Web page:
Hands-on Exchange rights management

Rigorous Rights

End User Roles

In addition to the administrative roles for managing your Exchange server, you can also control user rights for their own mailboxes and distribution groups in Exchange. Role assignment policies let you control which users can modify configuration settings for mailboxes and distribution groups.

To view all the mailboxes that have a specific assignment policy assignment, use the Get-Mailbox cmdlet and pass the results to the Where cmdlet:

Get-Mailbox | Where  {$_.RoleAssignmentPolicy -Eq "assignment policy"}

To view the assignment policy for a user account in the account's properties and change the assignment, in the Exchange Management Console, access the Mailbox Features menu. To change the default assignment policy that Exchange automatically assigns to new mailboxes, use:

Set-RoleAssignmentPolicy "<assignmentpolicy>" -IsDefault

Exchange always assigns the default policy to new mailboxes, even if it does not contain any management roles. A mailbox can only use one role assignment policy. If you want to assign different rights to certain users, you must create and assign separate role assignment policies for these mailboxes.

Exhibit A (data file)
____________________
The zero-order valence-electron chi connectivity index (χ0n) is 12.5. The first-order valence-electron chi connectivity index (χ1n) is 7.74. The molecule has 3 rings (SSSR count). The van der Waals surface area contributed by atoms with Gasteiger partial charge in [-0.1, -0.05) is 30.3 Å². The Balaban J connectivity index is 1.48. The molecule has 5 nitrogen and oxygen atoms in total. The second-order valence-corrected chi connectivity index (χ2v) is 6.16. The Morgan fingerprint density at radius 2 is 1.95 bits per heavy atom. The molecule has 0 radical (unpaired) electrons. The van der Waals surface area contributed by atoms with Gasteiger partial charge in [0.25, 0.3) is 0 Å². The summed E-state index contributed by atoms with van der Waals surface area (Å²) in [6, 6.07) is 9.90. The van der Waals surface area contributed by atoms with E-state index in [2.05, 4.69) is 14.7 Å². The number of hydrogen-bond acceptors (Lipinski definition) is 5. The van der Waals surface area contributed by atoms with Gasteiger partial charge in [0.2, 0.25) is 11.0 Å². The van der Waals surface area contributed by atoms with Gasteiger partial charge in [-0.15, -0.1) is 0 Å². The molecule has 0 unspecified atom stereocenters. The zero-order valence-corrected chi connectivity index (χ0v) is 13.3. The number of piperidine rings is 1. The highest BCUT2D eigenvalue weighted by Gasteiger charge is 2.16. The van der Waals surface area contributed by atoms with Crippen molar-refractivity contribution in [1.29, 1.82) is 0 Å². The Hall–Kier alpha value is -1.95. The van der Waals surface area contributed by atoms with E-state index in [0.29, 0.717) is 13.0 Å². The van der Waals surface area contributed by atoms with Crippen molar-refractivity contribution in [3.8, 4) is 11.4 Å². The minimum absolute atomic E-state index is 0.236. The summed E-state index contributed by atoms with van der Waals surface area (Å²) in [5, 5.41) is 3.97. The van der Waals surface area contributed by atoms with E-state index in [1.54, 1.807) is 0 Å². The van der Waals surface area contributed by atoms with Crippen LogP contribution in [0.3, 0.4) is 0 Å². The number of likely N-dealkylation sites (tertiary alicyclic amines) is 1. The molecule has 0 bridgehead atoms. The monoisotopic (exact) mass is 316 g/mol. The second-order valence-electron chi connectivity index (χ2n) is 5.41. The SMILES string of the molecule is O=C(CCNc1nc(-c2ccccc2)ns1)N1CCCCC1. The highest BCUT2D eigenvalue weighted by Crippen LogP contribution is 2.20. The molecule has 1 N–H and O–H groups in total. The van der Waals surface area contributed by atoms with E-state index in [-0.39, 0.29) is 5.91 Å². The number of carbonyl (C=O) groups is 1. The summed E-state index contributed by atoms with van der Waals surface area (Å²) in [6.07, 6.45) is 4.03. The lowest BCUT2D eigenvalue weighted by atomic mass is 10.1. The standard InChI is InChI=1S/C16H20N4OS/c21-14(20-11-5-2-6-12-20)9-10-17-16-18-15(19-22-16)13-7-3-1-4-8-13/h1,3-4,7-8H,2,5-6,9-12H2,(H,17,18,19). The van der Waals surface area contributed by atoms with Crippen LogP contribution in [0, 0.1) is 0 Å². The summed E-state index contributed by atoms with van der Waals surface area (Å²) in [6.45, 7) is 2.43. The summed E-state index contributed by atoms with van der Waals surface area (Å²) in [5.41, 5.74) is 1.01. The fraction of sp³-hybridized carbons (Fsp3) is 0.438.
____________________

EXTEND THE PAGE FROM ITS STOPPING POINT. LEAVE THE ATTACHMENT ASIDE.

After creating a new role assignment policy in Permissions | User Roles , you assign it to the desired management roles. You can then assign the role assignment policy to the desired mailboxes. To change the policy for all mailboxes assigned to a particular assignment policy, use the cmdlet:

Get-Mailbox | Where { $_.RoleAssignmentPolicy -Eq "<old assignment policy>" } | \
   Set-Mailbox -RoleAssignmentPolicy <new policy>

At the end of the command, you can use the WhatIf option to see what the command would do, but without actually executing the changes.

The MyDistributionGroups management role group in Exchange Server 2010/2013 can add or remove members of certain distribution groups and remove and create distribution groups.

These are the kinds of operations that administrators might want to prevent. Often, it is sufficient for certain users to manage memberships. To view the rights for the MyDistributionGroups user role group, you can also use the Exchange Management Shell cmdlet

Get-ManagementRoleEntry -Identity MyDistributionGroups\*

although it is easier to use the RBAC Manager.

Management Role Groups

Rather than adjust the settings of existing management role groups, it is preferable to create a new management role group and assign the appropriate memberships and rights. In the Exchange Management Shell, you use the New-ManagementRole cmdlet to manage distribution groups:

New-ManagementRole -Parent "MyDistributionGroups" \
                   -Name Contoso-MyDistributionGroups

Now you can create a new group and assign the rights of the parent group to it. In RBAC Manager, right-click the appropriate group and select New Role from Here . Then enter a name. You can now adjust rights for the group by unchecking the rights from the parent role group to remove them from the child group. You can also manage rights with the Exchange Management Shell. For example, to keep users from creating and deleting distribution groups in the future, use: